Had planned to relax in the afternoon but we discovered a problem with our aft bilge pump. We noticed that the breaker for the pump kept tripping and would not stay on so we pulled out the large fish box so we could access the bilge pump. And to our surprise, the whole aft bilge was full of water. A lot of water and we could not get the pump to work. And our middle bilge pump was acting up leaving us concerned about two out of three pumps not working. Bilge pumps are what keeps you from sinking when your boat takes on water. So we got the manual hand pump out and starting bailing out water. Once the weight of the water in the back of the boat shifted forward, the middle bilge started working and pumped out the rest of the water. The marina office sent over one of the local mechanics that lives at the marina but he said that the pump would need to be ordered and it would take at least 2-3 days to get it so we opted to keep moving towards home and have the repairs done at home thinking that we had 2 bilge pumps working.

Later in the evening, we walked into town to Capone’s Coal Fired Pizza and had a really nice meal. Good meatballs and pizza. Back to the boat and another early dive into bed.

Unfortunately, the last week has been focused on travelling long days so not a lot of photos to share as sightseeing has been limited. Well that wraps up our week as we wind down to the end of our voyage. Stay tuned for the crossing of our wake next week!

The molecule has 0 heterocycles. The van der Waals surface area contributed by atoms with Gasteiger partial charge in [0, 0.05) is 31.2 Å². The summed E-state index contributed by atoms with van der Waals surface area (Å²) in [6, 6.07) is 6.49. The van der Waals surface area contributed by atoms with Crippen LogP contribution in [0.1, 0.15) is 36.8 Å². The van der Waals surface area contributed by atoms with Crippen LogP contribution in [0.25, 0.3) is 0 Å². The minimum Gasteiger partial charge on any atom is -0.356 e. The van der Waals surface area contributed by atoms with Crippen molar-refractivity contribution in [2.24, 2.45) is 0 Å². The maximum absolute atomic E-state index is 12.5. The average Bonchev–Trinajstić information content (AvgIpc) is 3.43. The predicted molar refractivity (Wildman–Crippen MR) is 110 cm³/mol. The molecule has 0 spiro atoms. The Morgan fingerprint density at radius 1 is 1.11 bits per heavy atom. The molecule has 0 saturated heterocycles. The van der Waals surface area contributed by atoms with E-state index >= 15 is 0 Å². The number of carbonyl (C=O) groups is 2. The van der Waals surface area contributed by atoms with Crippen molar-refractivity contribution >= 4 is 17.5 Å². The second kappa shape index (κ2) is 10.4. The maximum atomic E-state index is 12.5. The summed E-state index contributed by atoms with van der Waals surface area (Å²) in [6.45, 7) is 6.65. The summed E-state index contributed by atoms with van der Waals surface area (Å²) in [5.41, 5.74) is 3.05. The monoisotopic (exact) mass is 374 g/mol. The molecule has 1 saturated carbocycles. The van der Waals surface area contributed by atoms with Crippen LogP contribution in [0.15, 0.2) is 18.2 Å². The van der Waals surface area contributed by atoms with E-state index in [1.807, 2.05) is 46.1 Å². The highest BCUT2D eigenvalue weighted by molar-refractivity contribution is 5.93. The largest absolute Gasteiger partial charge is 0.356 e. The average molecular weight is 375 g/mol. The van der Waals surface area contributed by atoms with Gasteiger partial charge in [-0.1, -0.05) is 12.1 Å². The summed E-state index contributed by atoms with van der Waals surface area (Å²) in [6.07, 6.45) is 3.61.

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Gulf Shores, AL to Pensacola, FL

Posted on November 7, 2019

Wednesday, October 30 – Saunders Yachtworks / Gulf Shores, AL. Promptly Wednesday morning before 8am, we headed into the haul out slip and watched as they hauled Island Time out of the water. We were anxious to see the bottom of the boat to check for any damage to the hull or propellers. Sure enough, we had two bent tips on the starboard propeller and a couple of gashes on the hull below the waterline compliments of the Mississippi River. Normally, if we are in clear Florida waters we would be diving under the boat to check ourselves. But along the rivers from Chicago to Mobile (about 1,000 miles) the water (for most of it) is muddy and not clear. No desire to get in it!  Shortly upon hauling, the yard started pulling the props and cleaning the bottom of the boat. Bob went to get the rental car as I made final preparations to leave the boat for a few days.

Once we had the car, it was off to go exploring as we made our way to the Pensacola area where our son Ryan currently lives (he is being transferred to Albany, NY next summer). Took the scenic route and checked out the Wharf Marina in Orange Beach and the Palafox Marina in Pensacola. Stopped in at a T-Mobile store where Bob picked up a new phone and then into Joe Patti’s Seafood for stone crabs, shrimp and beignets to take to Ryan’s. So great to see Ryan, Kristin and our grandkids; Riley (14), Kaitlyn (9) and Katrina (4 1/2). Ryan cooked a fabulous shrimp & pasta a la vodka while we all caught up on the latest happenings.